"We are trying to get the WPL - our Women's Premier League - back on its feet in the US after Covid and we have got a bunch of wonderful players playing there now this season, but at the moment, it is still quite small," says Zackary. "It is still recovering so looking to the grander scale of a World Cup year, it's the right fit [to be playing in England] for now just to get players here and playing.

"We don't get paid a lot and we do have to uproot our lives, but we are having the support of the clubs so you are able to be here and in that full-time environment which is where the US will get to. We are just not there yet.

"It would be massive for the US to be able to match what is going on in some of these other leagues. Super Rugby is also trying to get that off the ground with their women's game so finding partnerships (like Exeter have done) whether that is with the MLR or other investment opportunities, it would be great and really meaningful to be able to stay Stateside and play in front of friends and family because that is something that you do miss here.

"Big picture 2031, 2033 and beyond though, by developing our game and elevating it in the US, it just allows people to stay put and then train together as a USA team alongside your club."

Zackary is likely to lead the Eagles - who face Canada, Italy and Japan in the pool stages of this year's World Cup -  over in New Zealand, but she believes the hard work, both on and off the pitch, has to begin now if the tournaments in America are to leave a lasting footprint.

"It is a massive opportunity for us," she says. "Rugby is one of the fastest growing sports, particularly the women's game. In the US, we love sports. We love new sports and it is just now about continuing to gather the interest to get it in front of people over the course of the next decade.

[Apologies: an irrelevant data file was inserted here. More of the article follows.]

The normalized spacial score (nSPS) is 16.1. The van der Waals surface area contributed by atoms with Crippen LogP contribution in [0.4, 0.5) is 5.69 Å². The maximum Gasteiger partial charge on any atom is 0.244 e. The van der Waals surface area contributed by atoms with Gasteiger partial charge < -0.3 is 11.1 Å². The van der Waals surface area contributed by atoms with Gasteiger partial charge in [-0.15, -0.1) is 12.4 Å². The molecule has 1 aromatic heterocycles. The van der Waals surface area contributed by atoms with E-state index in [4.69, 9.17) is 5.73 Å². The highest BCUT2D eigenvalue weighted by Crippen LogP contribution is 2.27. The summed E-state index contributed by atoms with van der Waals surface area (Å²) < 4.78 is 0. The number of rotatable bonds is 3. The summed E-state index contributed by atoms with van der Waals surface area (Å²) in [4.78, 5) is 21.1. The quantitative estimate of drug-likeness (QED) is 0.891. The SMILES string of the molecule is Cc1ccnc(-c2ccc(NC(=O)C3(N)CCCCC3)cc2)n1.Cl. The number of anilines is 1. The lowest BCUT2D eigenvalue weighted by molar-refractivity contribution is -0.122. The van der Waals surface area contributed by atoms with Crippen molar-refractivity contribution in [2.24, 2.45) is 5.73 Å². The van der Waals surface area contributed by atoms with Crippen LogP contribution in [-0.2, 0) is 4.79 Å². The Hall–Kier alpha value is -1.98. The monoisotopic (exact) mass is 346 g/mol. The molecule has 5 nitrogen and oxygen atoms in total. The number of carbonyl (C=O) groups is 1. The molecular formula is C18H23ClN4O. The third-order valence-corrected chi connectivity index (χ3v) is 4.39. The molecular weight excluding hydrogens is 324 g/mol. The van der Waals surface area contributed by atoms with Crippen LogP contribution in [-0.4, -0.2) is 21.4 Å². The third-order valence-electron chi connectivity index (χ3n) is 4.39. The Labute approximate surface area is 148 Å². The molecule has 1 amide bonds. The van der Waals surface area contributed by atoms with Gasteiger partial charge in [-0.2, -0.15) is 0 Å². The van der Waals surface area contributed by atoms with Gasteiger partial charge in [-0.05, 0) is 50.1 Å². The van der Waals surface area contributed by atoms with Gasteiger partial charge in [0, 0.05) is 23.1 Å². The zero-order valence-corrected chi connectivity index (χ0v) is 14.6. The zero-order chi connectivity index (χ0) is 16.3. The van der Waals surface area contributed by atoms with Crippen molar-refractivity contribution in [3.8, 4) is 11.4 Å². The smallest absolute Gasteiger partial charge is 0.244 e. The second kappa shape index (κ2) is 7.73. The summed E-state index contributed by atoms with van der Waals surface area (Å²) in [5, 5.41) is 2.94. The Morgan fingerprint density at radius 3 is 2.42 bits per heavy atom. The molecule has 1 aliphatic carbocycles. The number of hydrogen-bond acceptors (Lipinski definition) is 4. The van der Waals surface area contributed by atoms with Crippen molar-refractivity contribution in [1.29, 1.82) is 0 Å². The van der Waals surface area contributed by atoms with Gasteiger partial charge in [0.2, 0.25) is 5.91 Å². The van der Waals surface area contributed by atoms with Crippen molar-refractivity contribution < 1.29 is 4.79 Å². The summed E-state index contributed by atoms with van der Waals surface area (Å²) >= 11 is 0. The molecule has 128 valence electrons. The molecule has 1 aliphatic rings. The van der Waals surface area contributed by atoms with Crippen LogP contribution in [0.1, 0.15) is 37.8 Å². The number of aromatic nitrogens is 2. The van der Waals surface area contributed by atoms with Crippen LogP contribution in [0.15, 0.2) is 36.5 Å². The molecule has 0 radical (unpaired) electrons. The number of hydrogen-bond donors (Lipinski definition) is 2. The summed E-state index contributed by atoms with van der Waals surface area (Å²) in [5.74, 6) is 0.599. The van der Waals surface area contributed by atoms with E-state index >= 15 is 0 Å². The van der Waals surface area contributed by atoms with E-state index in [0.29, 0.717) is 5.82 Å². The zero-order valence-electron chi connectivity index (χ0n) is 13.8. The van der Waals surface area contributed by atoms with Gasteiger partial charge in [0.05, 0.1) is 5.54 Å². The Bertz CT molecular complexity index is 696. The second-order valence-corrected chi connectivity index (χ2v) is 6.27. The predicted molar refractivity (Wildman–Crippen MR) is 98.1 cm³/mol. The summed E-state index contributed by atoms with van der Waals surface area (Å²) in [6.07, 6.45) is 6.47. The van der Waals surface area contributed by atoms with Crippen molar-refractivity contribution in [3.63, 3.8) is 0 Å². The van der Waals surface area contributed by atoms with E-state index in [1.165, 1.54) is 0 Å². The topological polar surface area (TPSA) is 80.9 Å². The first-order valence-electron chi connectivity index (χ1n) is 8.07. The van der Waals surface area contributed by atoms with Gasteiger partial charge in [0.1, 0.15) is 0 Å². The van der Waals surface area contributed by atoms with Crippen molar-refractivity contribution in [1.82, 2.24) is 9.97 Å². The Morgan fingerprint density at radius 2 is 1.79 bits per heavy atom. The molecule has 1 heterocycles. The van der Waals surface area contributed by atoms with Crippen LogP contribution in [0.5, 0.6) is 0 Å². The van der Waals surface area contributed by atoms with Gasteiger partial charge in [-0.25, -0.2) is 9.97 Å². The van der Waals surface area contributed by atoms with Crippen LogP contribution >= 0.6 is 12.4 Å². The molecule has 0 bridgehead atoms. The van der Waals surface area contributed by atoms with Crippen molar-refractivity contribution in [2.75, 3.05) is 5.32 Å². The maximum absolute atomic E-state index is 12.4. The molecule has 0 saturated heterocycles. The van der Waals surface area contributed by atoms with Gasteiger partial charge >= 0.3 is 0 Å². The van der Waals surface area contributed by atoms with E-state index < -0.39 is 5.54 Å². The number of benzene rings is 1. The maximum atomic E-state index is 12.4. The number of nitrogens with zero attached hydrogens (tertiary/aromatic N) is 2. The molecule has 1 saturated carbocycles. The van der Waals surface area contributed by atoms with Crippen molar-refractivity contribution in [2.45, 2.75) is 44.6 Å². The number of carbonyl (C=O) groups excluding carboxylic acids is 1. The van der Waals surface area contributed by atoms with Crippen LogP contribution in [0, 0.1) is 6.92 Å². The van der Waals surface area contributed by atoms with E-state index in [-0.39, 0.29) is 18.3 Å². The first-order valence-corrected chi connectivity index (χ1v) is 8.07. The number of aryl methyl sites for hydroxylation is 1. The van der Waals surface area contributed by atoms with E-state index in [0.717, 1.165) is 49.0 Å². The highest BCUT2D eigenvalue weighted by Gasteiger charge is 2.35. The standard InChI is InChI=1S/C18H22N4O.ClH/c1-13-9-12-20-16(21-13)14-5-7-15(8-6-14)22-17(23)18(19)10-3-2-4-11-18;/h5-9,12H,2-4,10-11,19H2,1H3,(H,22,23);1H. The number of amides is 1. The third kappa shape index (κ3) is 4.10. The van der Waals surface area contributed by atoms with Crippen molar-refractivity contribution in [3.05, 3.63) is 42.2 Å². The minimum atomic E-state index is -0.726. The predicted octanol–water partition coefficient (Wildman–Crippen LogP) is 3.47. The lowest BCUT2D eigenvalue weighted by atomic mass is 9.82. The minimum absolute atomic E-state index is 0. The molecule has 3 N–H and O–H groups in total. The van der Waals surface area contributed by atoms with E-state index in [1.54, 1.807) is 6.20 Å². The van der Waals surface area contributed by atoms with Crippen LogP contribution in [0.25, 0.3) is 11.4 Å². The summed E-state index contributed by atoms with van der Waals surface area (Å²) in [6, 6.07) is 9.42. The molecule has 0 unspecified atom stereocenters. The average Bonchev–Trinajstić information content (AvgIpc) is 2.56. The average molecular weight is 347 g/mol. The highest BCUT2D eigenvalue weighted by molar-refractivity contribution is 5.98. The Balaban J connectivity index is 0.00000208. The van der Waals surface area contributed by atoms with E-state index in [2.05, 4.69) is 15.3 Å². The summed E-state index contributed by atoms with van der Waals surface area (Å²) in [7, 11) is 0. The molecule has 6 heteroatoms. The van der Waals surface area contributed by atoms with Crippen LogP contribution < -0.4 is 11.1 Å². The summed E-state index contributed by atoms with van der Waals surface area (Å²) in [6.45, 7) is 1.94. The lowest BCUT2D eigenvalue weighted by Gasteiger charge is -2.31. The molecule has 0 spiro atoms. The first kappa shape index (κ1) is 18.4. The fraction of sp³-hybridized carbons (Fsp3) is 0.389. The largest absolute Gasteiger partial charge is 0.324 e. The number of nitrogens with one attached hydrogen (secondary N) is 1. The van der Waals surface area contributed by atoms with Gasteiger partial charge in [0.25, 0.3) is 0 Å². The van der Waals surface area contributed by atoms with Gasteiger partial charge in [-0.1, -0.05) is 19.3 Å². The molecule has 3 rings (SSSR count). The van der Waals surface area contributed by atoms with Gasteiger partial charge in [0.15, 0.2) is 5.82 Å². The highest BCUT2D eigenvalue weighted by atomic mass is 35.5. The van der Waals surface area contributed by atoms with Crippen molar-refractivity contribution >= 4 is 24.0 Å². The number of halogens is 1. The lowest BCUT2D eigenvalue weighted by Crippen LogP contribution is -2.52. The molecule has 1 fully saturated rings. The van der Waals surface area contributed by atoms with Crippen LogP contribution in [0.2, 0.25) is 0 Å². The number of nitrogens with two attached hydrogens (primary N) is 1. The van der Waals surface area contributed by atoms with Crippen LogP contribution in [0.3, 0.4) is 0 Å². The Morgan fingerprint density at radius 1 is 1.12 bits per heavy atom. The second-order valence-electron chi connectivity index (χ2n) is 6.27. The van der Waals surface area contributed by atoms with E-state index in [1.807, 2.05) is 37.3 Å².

"People will be surprised about how amazing the events will both be. Having back-to-back events is going to be amazing for both sides of the game to try and keep that level playing field of men's and women's rugby in the States. That development of the game, it has to start now."

Zackary also represented the USA in the 2018 Rugby World Cup Sevens in San Francisco and even in that short three-day period, she noticed a buzz around the competition. Reports suggest that the US may be able to utilise some American Football stadiums for 2031 and 2033, and it is that vision which the Eagles forward can get on board with.

"Off the pitch, a lot of it is just going to be the marketing, getting the right TV bids and just getting games for the next 10 years between MLR [Major League Rugby] and international on TV. Even the English Premiership and Super Rugby, just getting it on TV. You want to flick through channels and find rugby everywhere you go so people start watching it and start getting interested."

And what about growing the game on the field?

"I think is about continuing to encourage universities to maybe elevate rugby because I think it can create opportunities for players," Zackary continues. "We pay for their education, we get them into sport, we give them high-level coaching so on the field I would say that. Encouragement from that 16/17/18-year-old stage so that they can go to university, get paid for their education and play sport and hopefully that can get them into the US system. 

"It just creates that right pathway to the national team so in 2031 and 2033, you have got players who have been playing high-level rugby from anywhere between six and 10 years essentially."

From an international perspective, the immediate goal for Zackary and the USA is to show that they are "a competitive top tier nation that can compete with the best consistently" during this year's World Cup but before that, the Chiefs Supporters Club Player of the Season is aiming to add another trophy to the cabinet.

Exeter head into Sunday's semi-final having lost just once since the turn of the year and with a raucous Sandy Park crowd backing them to the hilt, they are ready to write the latest chapter in their short but developing story.

"Confidence is high", Zackary says. "Everyone is feeling really good. Obviously, it is a great vibe in camp right now, but the big message this week was obviously that was then and this is now. It is that transition from regular season to post-season and to a match that has such high stakes at this point.

"It would be a massive movement for the club [to reach the final] because looking ahead, it is a standard we could set which will be a challenge to maintain year in, year out but I think it is a task that everyone is up for."